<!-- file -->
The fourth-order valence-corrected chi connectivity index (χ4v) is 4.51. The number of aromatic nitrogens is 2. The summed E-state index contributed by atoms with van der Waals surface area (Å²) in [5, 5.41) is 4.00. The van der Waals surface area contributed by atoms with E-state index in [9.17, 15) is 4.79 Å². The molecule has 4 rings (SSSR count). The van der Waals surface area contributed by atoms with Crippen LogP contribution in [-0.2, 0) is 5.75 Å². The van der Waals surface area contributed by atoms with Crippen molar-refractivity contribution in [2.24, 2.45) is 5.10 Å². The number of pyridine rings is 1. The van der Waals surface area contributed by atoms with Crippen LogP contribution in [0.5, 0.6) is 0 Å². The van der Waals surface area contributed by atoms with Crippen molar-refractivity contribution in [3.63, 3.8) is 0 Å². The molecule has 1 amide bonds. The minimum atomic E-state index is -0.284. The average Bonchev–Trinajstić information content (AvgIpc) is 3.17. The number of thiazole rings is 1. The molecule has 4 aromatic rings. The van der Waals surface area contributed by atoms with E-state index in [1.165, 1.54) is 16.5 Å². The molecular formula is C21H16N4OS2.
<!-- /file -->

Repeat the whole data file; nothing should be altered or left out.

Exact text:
The fourth-order valence-corrected chi connectivity index (χ4v) is 4.51. The number of aromatic nitrogens is 2. The summed E-state index contributed by atoms with van der Waals surface area (Å²) in [5, 5.41) is 4.00. The van der Waals surface area contributed by atoms with E-state index in [9.17, 15) is 4.79 Å². The molecule has 4 rings (SSSR count). The van der Waals surface area contributed by atoms with Crippen LogP contribution in [-0.2, 0) is 5.75 Å². The van der Waals surface area contributed by atoms with Crippen molar-refractivity contribution in [2.24, 2.45) is 5.10 Å². The number of pyridine rings is 1. The van der Waals surface area contributed by atoms with Crippen LogP contribution in [0.5, 0.6) is 0 Å². The van der Waals surface area contributed by atoms with Crippen molar-refractivity contribution in [3.63, 3.8) is 0 Å². The molecule has 1 amide bonds. The minimum atomic E-state index is -0.284. The average Bonchev–Trinajstić information content (AvgIpc) is 3.17. The number of thiazole rings is 1. The molecule has 4 aromatic rings. The van der Waals surface area contributed by atoms with E-state index in [1.165, 1.54) is 16.5 Å². The molecular formula is C21H16N4OS2.